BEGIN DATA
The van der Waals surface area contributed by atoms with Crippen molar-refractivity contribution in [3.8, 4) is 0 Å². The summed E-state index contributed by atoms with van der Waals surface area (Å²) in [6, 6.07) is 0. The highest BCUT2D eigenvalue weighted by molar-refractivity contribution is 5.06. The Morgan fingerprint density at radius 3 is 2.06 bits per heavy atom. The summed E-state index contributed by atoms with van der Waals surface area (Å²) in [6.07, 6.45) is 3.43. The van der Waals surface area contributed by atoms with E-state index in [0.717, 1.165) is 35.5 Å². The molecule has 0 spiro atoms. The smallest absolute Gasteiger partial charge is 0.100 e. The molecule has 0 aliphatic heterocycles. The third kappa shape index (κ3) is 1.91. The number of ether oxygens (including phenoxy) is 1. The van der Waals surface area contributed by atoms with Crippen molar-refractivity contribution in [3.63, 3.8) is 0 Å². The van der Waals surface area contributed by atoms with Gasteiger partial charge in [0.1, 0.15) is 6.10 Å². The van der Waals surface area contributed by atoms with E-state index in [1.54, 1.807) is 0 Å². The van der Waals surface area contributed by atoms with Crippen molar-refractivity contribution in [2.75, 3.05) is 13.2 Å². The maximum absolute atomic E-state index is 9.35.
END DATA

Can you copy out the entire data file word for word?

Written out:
The van der Waals surface area contributed by atoms with Crippen molar-refractivity contribution in [3.8, 4) is 0 Å². The summed E-state index contributed by atoms with van der Waals surface area (Å²) in [6, 6.07) is 0. The highest BCUT2D eigenvalue weighted by molar-refractivity contribution is 5.06. The Morgan fingerprint density at radius 3 is 2.06 bits per heavy atom. The summed E-state index contributed by atoms with van der Waals surface area (Å²) in [6.07, 6.45) is 3.43. The van der Waals surface area contributed by atoms with E-state index in [0.717, 1.165) is 35.5 Å². The molecule has 0 spiro atoms. The smallest absolute Gasteiger partial charge is 0.100 e. The molecule has 0 aliphatic heterocycles. The third kappa shape index (κ3) is 1.91. The number of ether oxygens (including phenoxy) is 1. The van der Waals surface area contributed by atoms with Crippen molar-refractivity contribution in [3.63, 3.8) is 0 Å². The van der Waals surface area contributed by atoms with Gasteiger partial charge in [0.1, 0.15) is 6.10 Å². The van der Waals surface area contributed by atoms with E-state index in [1.54, 1.807) is 0 Å². The van der Waals surface area contributed by atoms with Crippen molar-refractivity contribution in [2.75, 3.05) is 13.2 Å². The maximum absolute atomic E-state index is 9.35.